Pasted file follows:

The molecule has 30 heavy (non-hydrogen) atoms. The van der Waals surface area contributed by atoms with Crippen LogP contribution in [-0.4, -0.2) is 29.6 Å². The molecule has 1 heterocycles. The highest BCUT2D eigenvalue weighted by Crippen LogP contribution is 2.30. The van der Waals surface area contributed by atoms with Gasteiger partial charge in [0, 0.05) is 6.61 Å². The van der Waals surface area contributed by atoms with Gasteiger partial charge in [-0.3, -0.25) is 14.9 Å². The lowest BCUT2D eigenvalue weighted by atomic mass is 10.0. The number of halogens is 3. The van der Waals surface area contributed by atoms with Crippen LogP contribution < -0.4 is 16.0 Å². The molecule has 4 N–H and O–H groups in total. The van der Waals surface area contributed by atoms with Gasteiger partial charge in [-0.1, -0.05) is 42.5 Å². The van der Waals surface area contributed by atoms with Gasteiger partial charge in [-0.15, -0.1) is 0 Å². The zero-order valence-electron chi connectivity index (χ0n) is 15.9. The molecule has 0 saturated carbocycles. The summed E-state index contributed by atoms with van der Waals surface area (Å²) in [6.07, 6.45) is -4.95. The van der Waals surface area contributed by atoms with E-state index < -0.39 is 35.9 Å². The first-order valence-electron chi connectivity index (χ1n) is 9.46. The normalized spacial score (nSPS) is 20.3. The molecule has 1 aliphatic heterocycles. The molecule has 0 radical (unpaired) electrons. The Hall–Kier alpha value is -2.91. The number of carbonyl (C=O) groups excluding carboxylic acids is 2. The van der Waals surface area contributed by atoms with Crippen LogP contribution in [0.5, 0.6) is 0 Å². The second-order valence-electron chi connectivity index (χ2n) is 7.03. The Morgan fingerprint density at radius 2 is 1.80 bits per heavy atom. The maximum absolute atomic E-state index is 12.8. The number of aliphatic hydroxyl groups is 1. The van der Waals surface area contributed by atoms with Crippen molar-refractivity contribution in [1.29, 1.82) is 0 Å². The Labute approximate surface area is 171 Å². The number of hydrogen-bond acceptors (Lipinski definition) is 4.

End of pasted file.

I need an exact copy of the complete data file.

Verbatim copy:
The molecule has 30 heavy (non-hydrogen) atoms. The van der Waals surface area contributed by atoms with Crippen LogP contribution in [-0.4, -0.2) is 29.6 Å². The molecule has 1 heterocycles. The highest BCUT2D eigenvalue weighted by Crippen LogP contribution is 2.30. The van der Waals surface area contributed by atoms with Gasteiger partial charge in [0, 0.05) is 6.61 Å². The van der Waals surface area contributed by atoms with Gasteiger partial charge in [-0.3, -0.25) is 14.9 Å². The lowest BCUT2D eigenvalue weighted by atomic mass is 10.0. The number of halogens is 3. The van der Waals surface area contributed by atoms with Crippen LogP contribution < -0.4 is 16.0 Å². The molecule has 4 N–H and O–H groups in total. The van der Waals surface area contributed by atoms with Gasteiger partial charge in [-0.1, -0.05) is 42.5 Å². The van der Waals surface area contributed by atoms with Gasteiger partial charge in [-0.15, -0.1) is 0 Å². The zero-order valence-electron chi connectivity index (χ0n) is 15.9. The molecule has 0 saturated carbocycles. The summed E-state index contributed by atoms with van der Waals surface area (Å²) in [6.07, 6.45) is -4.95. The van der Waals surface area contributed by atoms with E-state index < -0.39 is 35.9 Å². The first-order valence-electron chi connectivity index (χ1n) is 9.46. The normalized spacial score (nSPS) is 20.3. The molecule has 1 aliphatic heterocycles. The molecule has 0 radical (unpaired) electrons. The Hall–Kier alpha value is -2.91. The number of carbonyl (C=O) groups excluding carboxylic acids is 2. The van der Waals surface area contributed by atoms with Crippen LogP contribution in [0.5, 0.6) is 0 Å². The second-order valence-electron chi connectivity index (χ2n) is 7.03. The Morgan fingerprint density at radius 2 is 1.80 bits per heavy atom. The maximum absolute atomic E-state index is 12.8. The number of aliphatic hydroxyl groups is 1. The van der Waals surface area contributed by atoms with Crippen molar-refractivity contribution in [1.29, 1.82) is 0 Å². The Labute approximate surface area is 171 Å². The number of hydrogen-bond acceptors (Lipinski definition) is 4.